House speaker's education initiative has big price tag

Published: Friday, Jan. 31 2014 7:25 p.m. MST

Rep. Francis Gibson, R-Mapleton, looks up into the gallery of the House of Representatives Friday, Jan. 31, 2014.

Scott G Winterton, Deseret News

Enlarge photo»

SALT LAKE CITY — House Speaker Becky Lockhart offered few specifics Friday about her pricey plans to introduce more technology into public schools, a proposal that's already being seen as launching her anticipated bid to become governor.

The price tag for the education initiative expected to be unveiled next week is less than $300 million, the speaker said, money that apparently will come from a reallocation of resources rather than a tax increase.

"We know it's a big number," Lockhart told reporters during her daily briefing.

She said because the legislation is still being put together, the exact cost and funding sources have not yet been determined.

Rep. Francis Gibson, R-Mapleton, who is carrying the bill for the speaker, said no taxes will be increased to pay for gearing up schools for the switch from textbooks to tablet computers and other technology.

"I don't know all of the sources. But I've been assured it will be there," Gibson said.

Although the speaker urged schools to "think big" Monday in her address to the House on the opening day of the 2014 session, the scope and especially the cost of her proposal surprised many on Capitol Hill.

Lawmakers wondered publicly where the money to pay for the initiative would come from and privately about whether the speaker is looking ahead to a run against Gov. Gary Herbert in 2016.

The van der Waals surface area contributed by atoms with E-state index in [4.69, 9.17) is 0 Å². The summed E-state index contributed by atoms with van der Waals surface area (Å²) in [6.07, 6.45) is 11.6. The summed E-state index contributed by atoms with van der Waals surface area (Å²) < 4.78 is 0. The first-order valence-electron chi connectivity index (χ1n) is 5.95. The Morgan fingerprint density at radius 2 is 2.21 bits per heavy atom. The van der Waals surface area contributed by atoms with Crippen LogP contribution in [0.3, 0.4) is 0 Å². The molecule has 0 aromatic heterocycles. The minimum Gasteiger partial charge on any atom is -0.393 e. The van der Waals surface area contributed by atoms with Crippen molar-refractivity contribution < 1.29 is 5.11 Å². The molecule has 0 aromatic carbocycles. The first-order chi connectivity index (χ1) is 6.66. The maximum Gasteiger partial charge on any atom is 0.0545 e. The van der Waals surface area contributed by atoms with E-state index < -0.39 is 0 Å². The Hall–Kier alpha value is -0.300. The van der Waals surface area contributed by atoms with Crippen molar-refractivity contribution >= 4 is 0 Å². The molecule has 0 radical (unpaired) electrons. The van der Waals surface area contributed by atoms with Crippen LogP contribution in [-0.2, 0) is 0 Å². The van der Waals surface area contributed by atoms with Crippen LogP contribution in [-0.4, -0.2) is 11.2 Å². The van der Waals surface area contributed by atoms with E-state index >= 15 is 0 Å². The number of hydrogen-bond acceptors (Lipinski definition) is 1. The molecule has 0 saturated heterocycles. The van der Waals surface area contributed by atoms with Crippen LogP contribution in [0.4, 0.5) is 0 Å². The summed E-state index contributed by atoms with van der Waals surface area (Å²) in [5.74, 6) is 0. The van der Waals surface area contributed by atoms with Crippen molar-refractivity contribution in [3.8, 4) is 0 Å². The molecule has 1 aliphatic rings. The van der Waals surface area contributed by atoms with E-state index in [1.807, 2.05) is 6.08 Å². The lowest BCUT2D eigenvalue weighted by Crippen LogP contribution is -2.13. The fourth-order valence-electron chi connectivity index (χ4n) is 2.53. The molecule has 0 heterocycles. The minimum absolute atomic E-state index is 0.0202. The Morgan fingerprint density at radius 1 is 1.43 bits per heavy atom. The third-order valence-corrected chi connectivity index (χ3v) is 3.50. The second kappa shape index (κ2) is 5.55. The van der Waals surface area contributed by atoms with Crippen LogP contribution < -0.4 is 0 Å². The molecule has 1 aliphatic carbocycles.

"I know people want to point to ulterior motives, but I think it's unfair," House Majority Whip Greg Hughes, R-Draper, said. "It's just a goal to go statewide (with technology) and be more aggressive in doing it by way of a timetable."

Lockhart, who has yet to talk about her future political plans, said she would answer her critics by saying, "everybody wants to have some sort of legacy, some sort of something they can be satisfied with."

She told the Deseret News earlier in the day she had hired Jonathan Wilcox, who describes himself as a leading speechwriter for former California Gov. Pete Wilson, to write speeches for her.

His first speech for Lockhart was Monday's opening address to the House, widely seen as critical of Herbert because of references to him needing to lead and being an "inaction figure."

But the speaker said no one should see Wilcox's hiring as a sign she's running for governor, even though she will pay him from campaign funds.

"It shouldn't be shocking," she said. "Politicians hire speechwriters."

Sen. Aaron Osmond, R-South Jordan, suggested Lockhart may be overreaching with her initiative.

"I love the gutsyness of it, but I think it's too aggressive with everything else we're trying to accomplish this session," said Osmond, who has pushed a number of education proposals.

Rep. Brian King, D-Salt Lake City, also has questions.

"I'm all for public education, but I want to know the details. Where's the money going to go? Where's the money going to come from?" asked King, who unsuccessfully pushed for tax increase in past sessions for schools.

King said he's "suspicious of piecemeal approaches to improving public education" because of the impact on education initiatives, including those aimed at getting more students interested in science, technology, engineering and math.

"There's a lot of detail in that that I'm not familiar with," said Senate President Wayne Niederhauser, R-Sandy.

"We would obviously have questions about are we going to use up all that money on this initiative. What about growth? What about the (weighted pupil unit)? Those are questions that will need to be asked as we move along the process," Niederhauser said.

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